It is also important to note that another type of apartment syndrome, called acute apartment syndrome, can also occur. However, this problem is much more likely to be the result of an accident and is rarely related to excessive use or operation.

“Acid usually occurs when it’s combined with some kind of trauma,” says Mitchell. “This is often a medical emergency and, in this case, the priority is to release that pressure.” In severe cases, surgical ‘decompression’ may be required. In this procedure, doctors cut the fascia to relieve pressure on the muscle compartment. This is rarely something that runners who suffer from chronic compartment syndrome will experience.

Identifying the symptoms of compartment syndrome

The most common symptoms of chronic compartment syndrome include leg pain, unusual nerve sensations, and eventually muscle weakness. Specifically, there are “five Ps” to look for: Pain, no pulse (due to poor circulation), paralysis (muscle weakness), paresthesia (numbness), and pallor (white skin, again due to poor circulation).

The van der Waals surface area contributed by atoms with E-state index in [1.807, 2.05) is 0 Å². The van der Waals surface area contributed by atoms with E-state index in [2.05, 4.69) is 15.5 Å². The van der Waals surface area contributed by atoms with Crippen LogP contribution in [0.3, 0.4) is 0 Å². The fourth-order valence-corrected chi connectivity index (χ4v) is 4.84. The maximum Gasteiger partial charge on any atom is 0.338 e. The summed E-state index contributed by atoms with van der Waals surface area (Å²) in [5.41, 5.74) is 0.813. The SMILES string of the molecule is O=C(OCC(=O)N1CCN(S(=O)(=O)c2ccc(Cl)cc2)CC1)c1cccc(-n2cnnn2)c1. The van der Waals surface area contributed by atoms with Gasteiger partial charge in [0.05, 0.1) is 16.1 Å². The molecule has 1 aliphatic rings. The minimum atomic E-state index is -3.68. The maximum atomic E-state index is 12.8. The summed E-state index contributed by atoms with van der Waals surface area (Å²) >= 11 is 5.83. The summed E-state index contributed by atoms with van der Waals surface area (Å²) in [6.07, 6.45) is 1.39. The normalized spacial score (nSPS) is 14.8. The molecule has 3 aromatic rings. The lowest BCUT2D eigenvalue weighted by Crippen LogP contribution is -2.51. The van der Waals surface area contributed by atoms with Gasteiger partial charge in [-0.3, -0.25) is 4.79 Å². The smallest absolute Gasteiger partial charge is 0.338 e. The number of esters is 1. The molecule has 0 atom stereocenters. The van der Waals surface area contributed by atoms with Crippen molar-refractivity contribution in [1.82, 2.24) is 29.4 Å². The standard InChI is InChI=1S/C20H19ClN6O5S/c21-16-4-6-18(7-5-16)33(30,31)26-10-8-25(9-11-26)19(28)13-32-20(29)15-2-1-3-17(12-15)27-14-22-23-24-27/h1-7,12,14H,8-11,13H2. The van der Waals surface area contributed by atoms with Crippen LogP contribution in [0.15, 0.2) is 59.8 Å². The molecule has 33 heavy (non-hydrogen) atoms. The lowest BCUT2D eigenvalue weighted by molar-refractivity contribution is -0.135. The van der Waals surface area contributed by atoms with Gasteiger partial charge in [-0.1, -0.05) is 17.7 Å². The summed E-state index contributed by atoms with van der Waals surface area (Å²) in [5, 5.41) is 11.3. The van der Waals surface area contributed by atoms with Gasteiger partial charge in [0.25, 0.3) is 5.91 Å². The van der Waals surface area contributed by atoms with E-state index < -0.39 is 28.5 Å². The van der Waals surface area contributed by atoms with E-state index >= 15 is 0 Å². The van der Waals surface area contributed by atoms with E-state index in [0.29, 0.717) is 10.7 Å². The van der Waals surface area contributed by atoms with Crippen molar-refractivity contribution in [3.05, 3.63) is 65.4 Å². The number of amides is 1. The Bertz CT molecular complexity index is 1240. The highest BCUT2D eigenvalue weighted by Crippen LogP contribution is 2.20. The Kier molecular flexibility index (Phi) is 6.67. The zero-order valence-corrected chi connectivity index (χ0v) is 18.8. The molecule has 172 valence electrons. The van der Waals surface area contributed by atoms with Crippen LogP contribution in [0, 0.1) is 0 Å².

“You may also find that the pain gets worse with activity and gets better with rest,” Mitchell says. “Also, stretching tends to increase pain, and the area can also be very sensitive to touch.”

When chronic compartment syndrome is in the shin, it is sometimes confused with shin splints. “A shin splint is an overuse injury of the tibial anterior attachment (tendon) to the tibia (tibia costus),” adds Gallucci. “Typically, the fibrous elements of the attachment to the bone become inflamed due to a change in surface, a change of shoe, repetitive impact on it, and yes, as this compartment of the tibia becomes more inflamed, it can develop into compartment syndrome if not properly treated.”

That tightness throughout your shin and calf can be significant, says John Gallucci Jr., PT, DPT, physical therapist and founder of JAG-ONE Physiotherapy in New York, he explains to The runner’s world. “It could start out feeling like a muscle strain, but most people realize compartment syndrome because they then start to feel a numbness or tingling that can go from the shin to the feet,” she adds.